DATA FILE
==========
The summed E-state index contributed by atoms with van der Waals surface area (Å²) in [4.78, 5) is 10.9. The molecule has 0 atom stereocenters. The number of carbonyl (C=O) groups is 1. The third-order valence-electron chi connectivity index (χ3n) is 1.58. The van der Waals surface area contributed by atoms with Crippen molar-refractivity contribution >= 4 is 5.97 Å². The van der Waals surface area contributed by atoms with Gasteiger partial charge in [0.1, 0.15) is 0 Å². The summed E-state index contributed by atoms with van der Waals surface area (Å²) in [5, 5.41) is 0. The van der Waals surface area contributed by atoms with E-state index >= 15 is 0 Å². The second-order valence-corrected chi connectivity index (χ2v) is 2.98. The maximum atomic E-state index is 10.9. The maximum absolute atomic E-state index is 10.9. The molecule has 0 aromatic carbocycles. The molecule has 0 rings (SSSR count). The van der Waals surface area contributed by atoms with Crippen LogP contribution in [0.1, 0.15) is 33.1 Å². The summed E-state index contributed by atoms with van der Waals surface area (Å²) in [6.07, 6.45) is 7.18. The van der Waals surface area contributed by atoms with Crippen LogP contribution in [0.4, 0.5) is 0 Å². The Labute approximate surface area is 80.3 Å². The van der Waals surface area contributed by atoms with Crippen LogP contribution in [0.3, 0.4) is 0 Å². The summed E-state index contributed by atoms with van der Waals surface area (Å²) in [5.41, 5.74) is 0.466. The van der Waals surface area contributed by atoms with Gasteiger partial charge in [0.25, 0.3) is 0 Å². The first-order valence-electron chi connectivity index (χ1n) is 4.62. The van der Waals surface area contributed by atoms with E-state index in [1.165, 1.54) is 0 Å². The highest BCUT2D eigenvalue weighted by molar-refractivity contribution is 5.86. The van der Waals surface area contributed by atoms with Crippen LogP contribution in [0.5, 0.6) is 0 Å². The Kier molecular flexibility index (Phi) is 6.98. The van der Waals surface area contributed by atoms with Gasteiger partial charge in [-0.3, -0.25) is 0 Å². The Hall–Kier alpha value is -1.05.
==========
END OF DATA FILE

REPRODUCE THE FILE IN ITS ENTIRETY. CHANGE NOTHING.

The summed E-state index contributed by atoms with van der Waals surface area (Å²) in [4.78, 5) is 10.9. The molecule has 0 atom stereocenters. The number of carbonyl (C=O) groups is 1. The third-order valence-electron chi connectivity index (χ3n) is 1.58. The van der Waals surface area contributed by atoms with Crippen molar-refractivity contribution >= 4 is 5.97 Å². The van der Waals surface area contributed by atoms with Gasteiger partial charge in [0.1, 0.15) is 0 Å². The summed E-state index contributed by atoms with van der Waals surface area (Å²) in [5, 5.41) is 0. The van der Waals surface area contributed by atoms with E-state index >= 15 is 0 Å². The second-order valence-corrected chi connectivity index (χ2v) is 2.98. The maximum atomic E-state index is 10.9. The maximum absolute atomic E-state index is 10.9. The molecule has 0 aromatic carbocycles. The molecule has 0 rings (SSSR count). The van der Waals surface area contributed by atoms with Crippen LogP contribution in [0.1, 0.15) is 33.1 Å². The summed E-state index contributed by atoms with van der Waals surface area (Å²) in [6.07, 6.45) is 7.18. The van der Waals surface area contributed by atoms with Crippen LogP contribution in [0.4, 0.5) is 0 Å². The Labute approximate surface area is 80.3 Å². The van der Waals surface area contributed by atoms with Crippen LogP contribution in [0.3, 0.4) is 0 Å². The summed E-state index contributed by atoms with van der Waals surface area (Å²) in [5.41, 5.74) is 0.466. The van der Waals surface area contributed by atoms with Gasteiger partial charge in [0.25, 0.3) is 0 Å². The first-order valence-electron chi connectivity index (χ1n) is 4.62. The van der Waals surface area contributed by atoms with E-state index in [1.165, 1.54) is 0 Å². The highest BCUT2D eigenvalue weighted by molar-refractivity contribution is 5.86. The van der Waals surface area contributed by atoms with Crippen LogP contribution in [0.5, 0.6) is 0 Å². The Kier molecular flexibility index (Phi) is 6.98. The van der Waals surface area contributed by atoms with Gasteiger partial charge in [-0.3, -0.25) is 0 Å². The Hall–Kier alpha value is -1.05.